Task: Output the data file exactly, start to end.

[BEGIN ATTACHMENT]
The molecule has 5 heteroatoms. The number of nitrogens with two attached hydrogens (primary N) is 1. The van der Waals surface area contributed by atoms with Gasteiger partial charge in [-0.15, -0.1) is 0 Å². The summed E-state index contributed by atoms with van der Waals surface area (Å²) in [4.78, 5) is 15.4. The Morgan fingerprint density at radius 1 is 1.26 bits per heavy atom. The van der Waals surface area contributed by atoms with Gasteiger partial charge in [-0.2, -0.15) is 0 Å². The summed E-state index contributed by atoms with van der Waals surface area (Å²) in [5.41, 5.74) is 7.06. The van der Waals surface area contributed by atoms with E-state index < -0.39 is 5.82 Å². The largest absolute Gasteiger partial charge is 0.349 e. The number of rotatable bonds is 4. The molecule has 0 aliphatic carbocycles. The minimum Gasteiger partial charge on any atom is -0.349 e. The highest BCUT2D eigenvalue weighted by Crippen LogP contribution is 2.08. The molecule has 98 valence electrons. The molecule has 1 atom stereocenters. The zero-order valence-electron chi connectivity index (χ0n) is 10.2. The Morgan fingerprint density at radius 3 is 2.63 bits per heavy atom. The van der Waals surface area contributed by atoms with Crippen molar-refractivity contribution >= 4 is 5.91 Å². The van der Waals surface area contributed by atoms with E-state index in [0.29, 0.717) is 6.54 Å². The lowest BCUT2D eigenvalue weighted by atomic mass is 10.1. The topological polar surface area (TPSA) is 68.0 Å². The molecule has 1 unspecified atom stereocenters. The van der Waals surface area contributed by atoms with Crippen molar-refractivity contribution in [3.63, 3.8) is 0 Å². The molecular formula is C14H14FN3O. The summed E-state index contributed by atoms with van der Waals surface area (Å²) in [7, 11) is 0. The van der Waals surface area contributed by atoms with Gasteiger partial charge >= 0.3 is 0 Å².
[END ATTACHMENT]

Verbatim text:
The molecule has 5 heteroatoms. The number of nitrogens with two attached hydrogens (primary N) is 1. The van der Waals surface area contributed by atoms with Gasteiger partial charge in [-0.15, -0.1) is 0 Å². The summed E-state index contributed by atoms with van der Waals surface area (Å²) in [4.78, 5) is 15.4. The Morgan fingerprint density at radius 1 is 1.26 bits per heavy atom. The van der Waals surface area contributed by atoms with Gasteiger partial charge in [-0.2, -0.15) is 0 Å². The summed E-state index contributed by atoms with van der Waals surface area (Å²) in [5.41, 5.74) is 7.06. The van der Waals surface area contributed by atoms with E-state index < -0.39 is 5.82 Å². The largest absolute Gasteiger partial charge is 0.349 e. The number of rotatable bonds is 4. The molecule has 0 aliphatic carbocycles. The minimum Gasteiger partial charge on any atom is -0.349 e. The highest BCUT2D eigenvalue weighted by Crippen LogP contribution is 2.08. The molecule has 98 valence electrons. The molecule has 1 atom stereocenters. The zero-order valence-electron chi connectivity index (χ0n) is 10.2. The Morgan fingerprint density at radius 3 is 2.63 bits per heavy atom. The van der Waals surface area contributed by atoms with Crippen molar-refractivity contribution >= 4 is 5.91 Å². The van der Waals surface area contributed by atoms with E-state index in [0.29, 0.717) is 6.54 Å². The lowest BCUT2D eigenvalue weighted by atomic mass is 10.1. The topological polar surface area (TPSA) is 68.0 Å². The molecule has 1 unspecified atom stereocenters. The van der Waals surface area contributed by atoms with Crippen molar-refractivity contribution in [3.63, 3.8) is 0 Å². The molecular formula is C14H14FN3O. The summed E-state index contributed by atoms with van der Waals surface area (Å²) in [7, 11) is 0. The van der Waals surface area contributed by atoms with Gasteiger partial charge >= 0.3 is 0 Å².